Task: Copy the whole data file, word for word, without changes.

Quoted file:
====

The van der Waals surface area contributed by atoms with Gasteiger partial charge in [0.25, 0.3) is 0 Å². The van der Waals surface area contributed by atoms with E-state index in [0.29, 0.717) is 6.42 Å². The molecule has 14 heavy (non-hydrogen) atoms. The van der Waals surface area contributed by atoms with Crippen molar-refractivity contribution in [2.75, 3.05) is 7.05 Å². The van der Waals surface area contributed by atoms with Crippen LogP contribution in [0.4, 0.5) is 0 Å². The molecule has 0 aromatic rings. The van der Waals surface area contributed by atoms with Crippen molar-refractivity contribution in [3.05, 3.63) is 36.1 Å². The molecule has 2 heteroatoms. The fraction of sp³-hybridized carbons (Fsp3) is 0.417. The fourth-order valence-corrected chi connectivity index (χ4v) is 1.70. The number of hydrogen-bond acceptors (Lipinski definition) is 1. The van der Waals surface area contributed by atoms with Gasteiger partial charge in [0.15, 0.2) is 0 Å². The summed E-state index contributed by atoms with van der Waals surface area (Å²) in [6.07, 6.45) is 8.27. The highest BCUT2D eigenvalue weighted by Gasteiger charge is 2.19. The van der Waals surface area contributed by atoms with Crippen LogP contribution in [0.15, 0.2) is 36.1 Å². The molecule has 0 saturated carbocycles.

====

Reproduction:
The van der Waals surface area contributed by atoms with Gasteiger partial charge in [0.25, 0.3) is 0 Å². The van der Waals surface area contributed by atoms with E-state index in [0.29, 0.717) is 6.42 Å². The molecule has 14 heavy (non-hydrogen) atoms. The van der Waals surface area contributed by atoms with Crippen molar-refractivity contribution in [2.75, 3.05) is 7.05 Å². The van der Waals surface area contributed by atoms with Crippen LogP contribution in [0.4, 0.5) is 0 Å². The molecule has 0 aromatic rings. The van der Waals surface area contributed by atoms with Crippen molar-refractivity contribution in [3.05, 3.63) is 36.1 Å². The molecule has 2 heteroatoms. The fraction of sp³-hybridized carbons (Fsp3) is 0.417. The fourth-order valence-corrected chi connectivity index (χ4v) is 1.70. The number of hydrogen-bond acceptors (Lipinski definition) is 1. The van der Waals surface area contributed by atoms with Gasteiger partial charge in [0.15, 0.2) is 0 Å². The summed E-state index contributed by atoms with van der Waals surface area (Å²) in [6.07, 6.45) is 8.27. The highest BCUT2D eigenvalue weighted by Gasteiger charge is 2.19. The van der Waals surface area contributed by atoms with Crippen LogP contribution in [0.15, 0.2) is 36.1 Å². The molecule has 0 saturated carbocycles.